You finally landed that much sought-after client and are ready to get started on the project. It's tempting to move forward on a handshake, but it's worthwhile to take the time for your client to sign a written contract. More than a binding legal agreement, a consulting contract also serves as an important point of reference for both you and your client. Use the many benefits of a signed document to define the client-consultant relationship and iron out all your terms and conditions in advance.
Define the Scope of WorkWhen selling your consulting services to a new client, you are likely to discuss a varity of projects that could be tackled. In fact, the client's wish list can quickly grow long. However, when it comes time to perform the job, it helps to have a clearly defined scope of work. Having this written description of the services you will perform prevents potential confusion about what the client may or may not have been expecting you to handle.
Upsale Your Services
A written contract is not only a legal document, it can also be used as a marketing tool. For example, take time to verbally review the terms of the agreement with your customer before he signs it, particularly the portion defining scope of work. Sometimes a client will decide to broaden the services performed, once he sees the details in writing.
Another upsale opportunity occurs upon the expiration of the contract. Prior to a project being completed, or shortly before the consulting agreement is slated to end, meet with the customer. Discuss opportunities for new projects, and review the potential for extending your services for the next phase of work, now that initial results have been realized.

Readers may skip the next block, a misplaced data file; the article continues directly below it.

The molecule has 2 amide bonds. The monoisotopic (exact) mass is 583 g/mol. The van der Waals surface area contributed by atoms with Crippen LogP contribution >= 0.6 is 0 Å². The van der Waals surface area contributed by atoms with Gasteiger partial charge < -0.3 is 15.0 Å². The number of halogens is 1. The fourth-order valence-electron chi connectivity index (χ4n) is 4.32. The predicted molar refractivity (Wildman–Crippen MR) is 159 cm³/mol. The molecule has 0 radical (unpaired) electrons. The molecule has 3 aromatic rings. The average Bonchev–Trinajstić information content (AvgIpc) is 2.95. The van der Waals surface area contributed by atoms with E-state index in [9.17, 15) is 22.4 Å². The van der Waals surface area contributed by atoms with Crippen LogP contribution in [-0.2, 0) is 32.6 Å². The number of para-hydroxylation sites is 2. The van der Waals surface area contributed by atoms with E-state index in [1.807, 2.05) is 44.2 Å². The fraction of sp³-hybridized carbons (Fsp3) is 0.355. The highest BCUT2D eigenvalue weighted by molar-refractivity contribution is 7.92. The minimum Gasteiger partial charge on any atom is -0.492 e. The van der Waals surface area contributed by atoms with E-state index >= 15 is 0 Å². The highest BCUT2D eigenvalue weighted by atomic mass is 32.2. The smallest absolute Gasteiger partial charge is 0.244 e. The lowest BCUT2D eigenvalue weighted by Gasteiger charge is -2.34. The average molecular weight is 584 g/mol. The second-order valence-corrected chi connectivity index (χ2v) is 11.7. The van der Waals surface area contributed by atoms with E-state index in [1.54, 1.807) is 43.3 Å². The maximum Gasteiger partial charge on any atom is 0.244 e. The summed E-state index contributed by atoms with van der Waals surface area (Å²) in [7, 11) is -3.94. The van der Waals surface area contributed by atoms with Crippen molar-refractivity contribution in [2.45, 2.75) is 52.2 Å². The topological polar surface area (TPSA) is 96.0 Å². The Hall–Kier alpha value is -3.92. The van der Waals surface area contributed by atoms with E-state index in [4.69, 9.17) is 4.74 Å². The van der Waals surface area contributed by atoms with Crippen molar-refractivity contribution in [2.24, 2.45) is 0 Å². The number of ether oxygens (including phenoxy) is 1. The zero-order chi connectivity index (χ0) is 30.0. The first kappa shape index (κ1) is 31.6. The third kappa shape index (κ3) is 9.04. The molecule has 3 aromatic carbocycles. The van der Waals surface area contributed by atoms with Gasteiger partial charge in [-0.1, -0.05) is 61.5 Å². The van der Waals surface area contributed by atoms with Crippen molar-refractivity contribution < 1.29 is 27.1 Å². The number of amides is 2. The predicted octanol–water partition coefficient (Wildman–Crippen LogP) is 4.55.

Identify Expectations and Client ResponsibilitiesThere's more to a contract than simply regurgitating the legalese of a broiler-plate document. A good written contract goes beyond legal terms and conditions to clearly state the responsibilities of both the consultant and the client. What results does a client expect from the consultant? Does the client understand that certain performance issues and timeframes are dependent upon the client providing specific information in a timely manner? During the course of the relationship, should there be a misunderstanding about results, or the time in which a project was completed, you can easily refer back to the written document and quickly resolve the issue.
Establish the RelationshipWhen you work on a freelance basis, a written agreement can be an important method for establishing that you are operating as an independent contractor. This could prove especially beneficial to the client should he need to prove to the IRS that you are not an employee. In addition to stating that fact clearly in the contract, you should also detail where, how and when the work is to be completed - and make it clear that, as a consultant, the client does not dictate those terms.